Tuesday, February 12, 2013

How I Found the Goddess, Part I

The Goddess is not a person.  Neither is God, by the way. 

I figured this out when I was in elementary school.  I was fascinated with lots of subjects and religion was one of them.  On the occasions I went to church, I felt in my heart that there must be something to all that ritual (yes, it was a Catholic Church) or why would people bother to participate at all. 

One of my dad’s cousins was a really progressive Priest who was –and still is—super handsome so it wasn't too tough sitting through Mass with him running the show.  Also, it was the late 60’s and Vatican II had just happened and there were hootenanny masses with folk music and guitars and homilies against the Vietnam War.  I loved that stuff.  But, even despite all that, I trusted my reasoning skills and it seemed that most of what was taught at Church made no sense at all.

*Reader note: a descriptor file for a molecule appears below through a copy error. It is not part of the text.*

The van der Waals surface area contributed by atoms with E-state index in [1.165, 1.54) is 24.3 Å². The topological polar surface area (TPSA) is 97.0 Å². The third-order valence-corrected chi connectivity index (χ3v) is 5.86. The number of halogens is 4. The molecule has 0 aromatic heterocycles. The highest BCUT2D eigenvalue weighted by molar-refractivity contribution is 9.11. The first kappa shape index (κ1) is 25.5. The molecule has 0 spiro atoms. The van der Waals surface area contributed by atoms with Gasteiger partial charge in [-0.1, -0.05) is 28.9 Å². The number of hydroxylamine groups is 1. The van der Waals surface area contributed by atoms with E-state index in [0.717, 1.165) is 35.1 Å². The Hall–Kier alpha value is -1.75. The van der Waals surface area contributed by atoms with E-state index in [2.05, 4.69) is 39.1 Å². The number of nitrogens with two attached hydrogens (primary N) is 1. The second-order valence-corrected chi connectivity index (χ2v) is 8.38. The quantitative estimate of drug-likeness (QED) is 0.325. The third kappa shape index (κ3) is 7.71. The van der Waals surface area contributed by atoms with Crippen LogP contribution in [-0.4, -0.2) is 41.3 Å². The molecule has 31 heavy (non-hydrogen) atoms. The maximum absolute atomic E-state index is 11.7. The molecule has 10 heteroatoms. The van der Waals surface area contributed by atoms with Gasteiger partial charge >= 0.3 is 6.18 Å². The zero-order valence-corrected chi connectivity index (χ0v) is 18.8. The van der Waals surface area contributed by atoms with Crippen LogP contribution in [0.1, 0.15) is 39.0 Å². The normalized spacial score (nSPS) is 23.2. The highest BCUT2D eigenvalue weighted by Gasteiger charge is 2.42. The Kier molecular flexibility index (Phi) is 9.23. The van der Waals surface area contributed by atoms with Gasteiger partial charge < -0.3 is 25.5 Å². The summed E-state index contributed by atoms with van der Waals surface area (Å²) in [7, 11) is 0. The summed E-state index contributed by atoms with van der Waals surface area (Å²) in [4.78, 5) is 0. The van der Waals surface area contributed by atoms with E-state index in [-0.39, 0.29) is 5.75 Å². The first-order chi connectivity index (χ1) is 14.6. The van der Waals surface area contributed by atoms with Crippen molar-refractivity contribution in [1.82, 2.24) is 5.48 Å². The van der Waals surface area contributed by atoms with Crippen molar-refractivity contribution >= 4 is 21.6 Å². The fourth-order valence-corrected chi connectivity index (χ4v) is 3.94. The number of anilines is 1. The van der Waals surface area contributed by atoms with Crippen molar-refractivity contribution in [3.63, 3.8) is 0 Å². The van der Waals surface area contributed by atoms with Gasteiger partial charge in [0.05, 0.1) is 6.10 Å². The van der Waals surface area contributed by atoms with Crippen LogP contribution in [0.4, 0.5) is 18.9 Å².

Yes, I loved Jesus.  In fact, he reminded me of me in certain ways.  He was a smidge defiant, he was really inquisitive, he stuck up for the underdog, and he had a temper.  I think we all see Jesus the way we want to see him.  But all the rules and regulations—and the dogma—I just couldn't see why not eating meat on Friday had anything to do with anything or how Original Sin was a constructive point of view.  But at the time the biggest obstacle holding me back from embracing the faith of my ancestors was the idea that God was Jesus’ father and that Jesus was his only begotten son.  If Jesus was human and was God’s only son, then God had to have been human.  When I looked up begotten, it was defined as “generated by procreation,” and even as a fifth grader that meant sex to me.